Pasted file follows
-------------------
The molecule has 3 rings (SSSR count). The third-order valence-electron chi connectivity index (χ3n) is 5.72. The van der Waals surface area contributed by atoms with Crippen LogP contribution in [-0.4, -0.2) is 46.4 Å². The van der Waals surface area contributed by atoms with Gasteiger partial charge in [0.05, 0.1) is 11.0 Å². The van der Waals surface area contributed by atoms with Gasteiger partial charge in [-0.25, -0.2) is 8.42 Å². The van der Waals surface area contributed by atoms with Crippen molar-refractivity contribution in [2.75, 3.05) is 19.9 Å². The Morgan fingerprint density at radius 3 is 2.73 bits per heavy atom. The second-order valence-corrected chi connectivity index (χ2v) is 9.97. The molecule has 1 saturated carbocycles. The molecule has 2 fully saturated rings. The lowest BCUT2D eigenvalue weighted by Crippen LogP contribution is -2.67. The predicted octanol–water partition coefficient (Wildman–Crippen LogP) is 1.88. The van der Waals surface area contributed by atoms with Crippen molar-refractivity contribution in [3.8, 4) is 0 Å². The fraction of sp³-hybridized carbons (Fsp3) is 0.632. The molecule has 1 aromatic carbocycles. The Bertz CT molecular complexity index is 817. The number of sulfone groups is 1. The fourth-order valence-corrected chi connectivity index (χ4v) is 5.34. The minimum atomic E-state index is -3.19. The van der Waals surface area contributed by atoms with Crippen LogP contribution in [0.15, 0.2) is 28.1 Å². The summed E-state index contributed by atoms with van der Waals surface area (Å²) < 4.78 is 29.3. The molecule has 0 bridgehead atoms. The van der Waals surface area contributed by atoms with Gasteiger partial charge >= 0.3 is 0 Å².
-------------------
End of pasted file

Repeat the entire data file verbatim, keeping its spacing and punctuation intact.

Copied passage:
The molecule has 3 rings (SSSR count). The third-order valence-electron chi connectivity index (χ3n) is 5.72. The van der Waals surface area contributed by atoms with Crippen LogP contribution in [-0.4, -0.2) is 46.4 Å². The van der Waals surface area contributed by atoms with Gasteiger partial charge in [0.05, 0.1) is 11.0 Å². The van der Waals surface area contributed by atoms with Gasteiger partial charge in [-0.25, -0.2) is 8.42 Å². The van der Waals surface area contributed by atoms with Crippen molar-refractivity contribution in [2.75, 3.05) is 19.9 Å². The Morgan fingerprint density at radius 3 is 2.73 bits per heavy atom. The second-order valence-corrected chi connectivity index (χ2v) is 9.97. The molecule has 1 saturated carbocycles. The molecule has 2 fully saturated rings. The lowest BCUT2D eigenvalue weighted by Crippen LogP contribution is -2.67. The predicted octanol–water partition coefficient (Wildman–Crippen LogP) is 1.88. The van der Waals surface area contributed by atoms with Crippen molar-refractivity contribution in [3.8, 4) is 0 Å². The fraction of sp³-hybridized carbons (Fsp3) is 0.632. The molecule has 1 aromatic carbocycles. The Bertz CT molecular complexity index is 817. The number of sulfone groups is 1. The fourth-order valence-corrected chi connectivity index (χ4v) is 5.34. The minimum atomic E-state index is -3.19. The van der Waals surface area contributed by atoms with Crippen LogP contribution in [0.15, 0.2) is 28.1 Å². The summed E-state index contributed by atoms with van der Waals surface area (Å²) < 4.78 is 29.3. The molecule has 0 bridgehead atoms. The van der Waals surface area contributed by atoms with Gasteiger partial charge >= 0.3 is 0 Å².